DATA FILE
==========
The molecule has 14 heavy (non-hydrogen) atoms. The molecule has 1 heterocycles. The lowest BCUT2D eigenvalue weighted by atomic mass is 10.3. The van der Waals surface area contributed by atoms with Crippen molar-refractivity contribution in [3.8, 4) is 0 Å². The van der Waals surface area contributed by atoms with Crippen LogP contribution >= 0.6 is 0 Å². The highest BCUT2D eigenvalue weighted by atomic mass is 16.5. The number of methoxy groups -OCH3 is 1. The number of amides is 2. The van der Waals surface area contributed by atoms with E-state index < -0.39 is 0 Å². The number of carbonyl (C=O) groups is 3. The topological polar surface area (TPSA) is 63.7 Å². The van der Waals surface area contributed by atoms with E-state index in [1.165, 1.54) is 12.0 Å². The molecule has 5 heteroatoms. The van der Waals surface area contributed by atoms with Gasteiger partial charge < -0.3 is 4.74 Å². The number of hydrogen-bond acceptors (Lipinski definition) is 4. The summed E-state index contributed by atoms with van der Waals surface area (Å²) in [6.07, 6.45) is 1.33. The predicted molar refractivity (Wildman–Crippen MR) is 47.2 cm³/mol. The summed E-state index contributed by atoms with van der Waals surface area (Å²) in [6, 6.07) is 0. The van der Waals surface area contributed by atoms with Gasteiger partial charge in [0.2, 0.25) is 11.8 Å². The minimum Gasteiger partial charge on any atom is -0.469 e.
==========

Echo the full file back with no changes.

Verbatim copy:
The molecule has 14 heavy (non-hydrogen) atoms. The molecule has 1 heterocycles. The lowest BCUT2D eigenvalue weighted by atomic mass is 10.3. The van der Waals surface area contributed by atoms with Crippen molar-refractivity contribution in [3.8, 4) is 0 Å². The van der Waals surface area contributed by atoms with Crippen LogP contribution >= 0.6 is 0 Å². The highest BCUT2D eigenvalue weighted by atomic mass is 16.5. The number of methoxy groups -OCH3 is 1. The number of amides is 2. The van der Waals surface area contributed by atoms with E-state index < -0.39 is 0 Å². The number of carbonyl (C=O) groups is 3. The topological polar surface area (TPSA) is 63.7 Å². The van der Waals surface area contributed by atoms with E-state index in [1.165, 1.54) is 12.0 Å². The molecule has 5 heteroatoms. The van der Waals surface area contributed by atoms with Gasteiger partial charge < -0.3 is 4.74 Å². The number of hydrogen-bond acceptors (Lipinski definition) is 4. The summed E-state index contributed by atoms with van der Waals surface area (Å²) in [6.07, 6.45) is 1.33. The predicted molar refractivity (Wildman–Crippen MR) is 47.2 cm³/mol. The summed E-state index contributed by atoms with van der Waals surface area (Å²) in [6, 6.07) is 0. The van der Waals surface area contributed by atoms with Gasteiger partial charge in [0.2, 0.25) is 11.8 Å². The minimum Gasteiger partial charge on any atom is -0.469 e.